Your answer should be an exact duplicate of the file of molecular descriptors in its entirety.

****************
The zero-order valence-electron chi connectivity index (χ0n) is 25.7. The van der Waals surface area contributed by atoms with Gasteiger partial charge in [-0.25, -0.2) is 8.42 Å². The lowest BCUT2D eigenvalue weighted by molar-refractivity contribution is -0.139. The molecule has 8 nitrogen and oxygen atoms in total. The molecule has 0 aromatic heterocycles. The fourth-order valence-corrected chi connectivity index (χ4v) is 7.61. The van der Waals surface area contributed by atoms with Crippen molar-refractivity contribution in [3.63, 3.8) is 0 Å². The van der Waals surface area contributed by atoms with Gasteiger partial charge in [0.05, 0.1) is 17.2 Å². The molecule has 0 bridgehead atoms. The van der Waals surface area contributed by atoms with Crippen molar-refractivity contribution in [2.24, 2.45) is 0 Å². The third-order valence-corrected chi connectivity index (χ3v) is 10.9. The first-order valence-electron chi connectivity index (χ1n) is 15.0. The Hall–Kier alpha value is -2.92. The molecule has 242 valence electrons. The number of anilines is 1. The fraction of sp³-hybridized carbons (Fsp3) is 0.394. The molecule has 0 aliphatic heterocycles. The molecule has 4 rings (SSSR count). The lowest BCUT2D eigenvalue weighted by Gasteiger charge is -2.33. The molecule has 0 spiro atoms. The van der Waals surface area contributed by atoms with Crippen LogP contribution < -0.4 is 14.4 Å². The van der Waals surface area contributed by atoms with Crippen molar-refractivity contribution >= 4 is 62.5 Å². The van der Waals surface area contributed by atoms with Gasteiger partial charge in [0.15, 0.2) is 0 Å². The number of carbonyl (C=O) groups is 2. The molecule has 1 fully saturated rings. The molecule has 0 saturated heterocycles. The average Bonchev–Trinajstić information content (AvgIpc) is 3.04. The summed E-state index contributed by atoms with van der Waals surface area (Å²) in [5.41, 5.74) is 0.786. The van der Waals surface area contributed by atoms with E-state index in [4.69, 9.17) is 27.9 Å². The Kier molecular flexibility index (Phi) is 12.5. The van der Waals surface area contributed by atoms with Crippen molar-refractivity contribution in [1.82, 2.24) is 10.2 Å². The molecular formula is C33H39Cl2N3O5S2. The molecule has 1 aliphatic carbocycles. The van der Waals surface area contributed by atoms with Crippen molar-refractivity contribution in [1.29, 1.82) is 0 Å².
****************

The zero-order valence-electron chi connectivity index (χ0n) is 25.7. The van der Waals surface area contributed by atoms with Gasteiger partial charge in [-0.25, -0.2) is 8.42 Å². The lowest BCUT2D eigenvalue weighted by molar-refractivity contribution is -0.139. The molecule has 8 nitrogen and oxygen atoms in total. The molecule has 0 aromatic heterocycles. The fourth-order valence-corrected chi connectivity index (χ4v) is 7.61. The van der Waals surface area contributed by atoms with Crippen molar-refractivity contribution in [3.63, 3.8) is 0 Å². The van der Waals surface area contributed by atoms with Gasteiger partial charge in [0.05, 0.1) is 17.2 Å². The molecule has 0 bridgehead atoms. The van der Waals surface area contributed by atoms with Crippen molar-refractivity contribution in [2.24, 2.45) is 0 Å². The third-order valence-corrected chi connectivity index (χ3v) is 10.9. The first-order valence-electron chi connectivity index (χ1n) is 15.0. The Hall–Kier alpha value is -2.92. The molecule has 242 valence electrons. The number of anilines is 1. The fraction of sp³-hybridized carbons (Fsp3) is 0.394. The molecule has 0 aliphatic heterocycles. The molecule has 4 rings (SSSR count). The lowest BCUT2D eigenvalue weighted by Gasteiger charge is -2.33. The molecule has 0 spiro atoms. The van der Waals surface area contributed by atoms with Crippen LogP contribution < -0.4 is 14.4 Å². The van der Waals surface area contributed by atoms with Crippen molar-refractivity contribution >= 4 is 62.5 Å². The van der Waals surface area contributed by atoms with Gasteiger partial charge in [0.15, 0.2) is 0 Å². The number of carbonyl (C=O) groups is 2. The molecule has 1 fully saturated rings. The molecule has 0 saturated heterocycles. The average Bonchev–Trinajstić information content (AvgIpc) is 3.04. The summed E-state index contributed by atoms with van der Waals surface area (Å²) in [5.41, 5.74) is 0.786. The van der Waals surface area contributed by atoms with E-state index in [4.69, 9.17) is 27.9 Å². The Kier molecular flexibility index (Phi) is 12.5. The van der Waals surface area contributed by atoms with Crippen molar-refractivity contribution in [1.82, 2.24) is 10.2 Å². The molecular formula is C33H39Cl2N3O5S2. The molecule has 1 aliphatic carbocycles. The van der Waals surface area contributed by atoms with Crippen molar-refractivity contribution in [1.29, 1.82) is 0 Å².